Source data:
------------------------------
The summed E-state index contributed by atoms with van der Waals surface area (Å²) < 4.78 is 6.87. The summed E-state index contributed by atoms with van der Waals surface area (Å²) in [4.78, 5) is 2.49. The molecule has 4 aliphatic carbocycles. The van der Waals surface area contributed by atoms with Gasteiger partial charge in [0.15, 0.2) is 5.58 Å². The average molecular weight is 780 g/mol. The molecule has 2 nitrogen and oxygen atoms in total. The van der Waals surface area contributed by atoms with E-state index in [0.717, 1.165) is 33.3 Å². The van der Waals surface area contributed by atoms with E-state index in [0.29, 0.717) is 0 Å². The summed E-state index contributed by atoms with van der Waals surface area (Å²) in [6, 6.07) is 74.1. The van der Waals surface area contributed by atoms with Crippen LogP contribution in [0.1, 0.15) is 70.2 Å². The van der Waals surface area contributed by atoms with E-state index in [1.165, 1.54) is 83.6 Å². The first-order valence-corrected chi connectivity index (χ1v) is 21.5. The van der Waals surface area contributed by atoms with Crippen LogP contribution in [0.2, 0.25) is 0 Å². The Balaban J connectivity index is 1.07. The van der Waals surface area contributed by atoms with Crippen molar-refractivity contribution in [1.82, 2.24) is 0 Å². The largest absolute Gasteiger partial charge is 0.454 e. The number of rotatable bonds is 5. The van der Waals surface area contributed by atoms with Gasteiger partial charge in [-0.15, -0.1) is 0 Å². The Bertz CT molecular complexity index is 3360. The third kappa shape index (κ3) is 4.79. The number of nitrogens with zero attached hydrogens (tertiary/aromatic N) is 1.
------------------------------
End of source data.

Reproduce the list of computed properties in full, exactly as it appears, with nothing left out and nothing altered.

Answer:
The summed E-state index contributed by atoms with van der Waals surface area (Å²) < 4.78 is 6.87. The summed E-state index contributed by atoms with van der Waals surface area (Å²) in [4.78, 5) is 2.49. The molecule has 4 aliphatic carbocycles. The van der Waals surface area contributed by atoms with Gasteiger partial charge in [0.15, 0.2) is 5.58 Å². The average molecular weight is 780 g/mol. The molecule has 2 nitrogen and oxygen atoms in total. The van der Waals surface area contributed by atoms with E-state index in [0.717, 1.165) is 33.3 Å². The van der Waals surface area contributed by atoms with E-state index in [0.29, 0.717) is 0 Å². The summed E-state index contributed by atoms with van der Waals surface area (Å²) in [6, 6.07) is 74.1. The van der Waals surface area contributed by atoms with Crippen LogP contribution in [0.1, 0.15) is 70.2 Å². The van der Waals surface area contributed by atoms with E-state index in [1.165, 1.54) is 83.6 Å². The first-order valence-corrected chi connectivity index (χ1v) is 21.5. The van der Waals surface area contributed by atoms with Crippen LogP contribution in [0.2, 0.25) is 0 Å². The Balaban J connectivity index is 1.07. The van der Waals surface area contributed by atoms with Crippen molar-refractivity contribution in [1.82, 2.24) is 0 Å². The largest absolute Gasteiger partial charge is 0.454 e. The number of rotatable bonds is 5. The van der Waals surface area contributed by atoms with Gasteiger partial charge in [-0.15, -0.1) is 0 Å². The Bertz CT molecular complexity index is 3360. The third kappa shape index (κ3) is 4.79. The number of nitrogens with zero attached hydrogens (tertiary/aromatic N) is 1.